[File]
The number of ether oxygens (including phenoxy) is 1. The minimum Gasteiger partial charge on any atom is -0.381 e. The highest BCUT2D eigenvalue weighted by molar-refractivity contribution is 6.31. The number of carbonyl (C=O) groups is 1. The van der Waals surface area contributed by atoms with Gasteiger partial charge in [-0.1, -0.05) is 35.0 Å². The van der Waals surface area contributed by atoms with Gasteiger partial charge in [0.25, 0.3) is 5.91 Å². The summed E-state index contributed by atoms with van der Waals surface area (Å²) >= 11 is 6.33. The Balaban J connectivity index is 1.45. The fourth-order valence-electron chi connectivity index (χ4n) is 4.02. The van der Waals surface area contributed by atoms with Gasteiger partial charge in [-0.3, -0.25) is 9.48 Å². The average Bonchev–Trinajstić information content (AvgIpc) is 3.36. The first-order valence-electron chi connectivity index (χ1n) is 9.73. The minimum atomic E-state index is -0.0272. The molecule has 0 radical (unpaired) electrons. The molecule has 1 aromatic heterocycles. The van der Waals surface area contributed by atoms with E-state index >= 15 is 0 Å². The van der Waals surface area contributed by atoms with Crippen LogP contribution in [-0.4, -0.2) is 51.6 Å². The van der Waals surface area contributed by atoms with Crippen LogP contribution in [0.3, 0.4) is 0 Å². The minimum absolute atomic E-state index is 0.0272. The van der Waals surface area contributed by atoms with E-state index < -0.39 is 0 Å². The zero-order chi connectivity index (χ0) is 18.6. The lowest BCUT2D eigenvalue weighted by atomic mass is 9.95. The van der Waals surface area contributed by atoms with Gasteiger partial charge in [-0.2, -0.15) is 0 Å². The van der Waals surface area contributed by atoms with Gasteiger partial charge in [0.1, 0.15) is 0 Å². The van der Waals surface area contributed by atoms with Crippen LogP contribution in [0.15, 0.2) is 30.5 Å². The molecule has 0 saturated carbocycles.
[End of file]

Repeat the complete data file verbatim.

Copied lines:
The number of ether oxygens (including phenoxy) is 1. The minimum Gasteiger partial charge on any atom is -0.381 e. The highest BCUT2D eigenvalue weighted by molar-refractivity contribution is 6.31. The number of carbonyl (C=O) groups is 1. The van der Waals surface area contributed by atoms with Gasteiger partial charge in [-0.1, -0.05) is 35.0 Å². The van der Waals surface area contributed by atoms with Gasteiger partial charge in [0.25, 0.3) is 5.91 Å². The summed E-state index contributed by atoms with van der Waals surface area (Å²) >= 11 is 6.33. The Balaban J connectivity index is 1.45. The fourth-order valence-electron chi connectivity index (χ4n) is 4.02. The van der Waals surface area contributed by atoms with Gasteiger partial charge in [-0.3, -0.25) is 9.48 Å². The average Bonchev–Trinajstić information content (AvgIpc) is 3.36. The first-order valence-electron chi connectivity index (χ1n) is 9.73. The minimum atomic E-state index is -0.0272. The molecule has 0 radical (unpaired) electrons. The molecule has 1 aromatic heterocycles. The van der Waals surface area contributed by atoms with E-state index >= 15 is 0 Å². The van der Waals surface area contributed by atoms with Crippen LogP contribution in [-0.4, -0.2) is 51.6 Å². The van der Waals surface area contributed by atoms with Crippen LogP contribution in [0.3, 0.4) is 0 Å². The minimum absolute atomic E-state index is 0.0272. The van der Waals surface area contributed by atoms with E-state index < -0.39 is 0 Å². The zero-order chi connectivity index (χ0) is 18.6. The lowest BCUT2D eigenvalue weighted by atomic mass is 9.95. The van der Waals surface area contributed by atoms with Gasteiger partial charge in [-0.2, -0.15) is 0 Å². The van der Waals surface area contributed by atoms with Gasteiger partial charge in [0.1, 0.15) is 0 Å². The van der Waals surface area contributed by atoms with Crippen LogP contribution in [0.15, 0.2) is 30.5 Å². The molecule has 0 saturated carbocycles.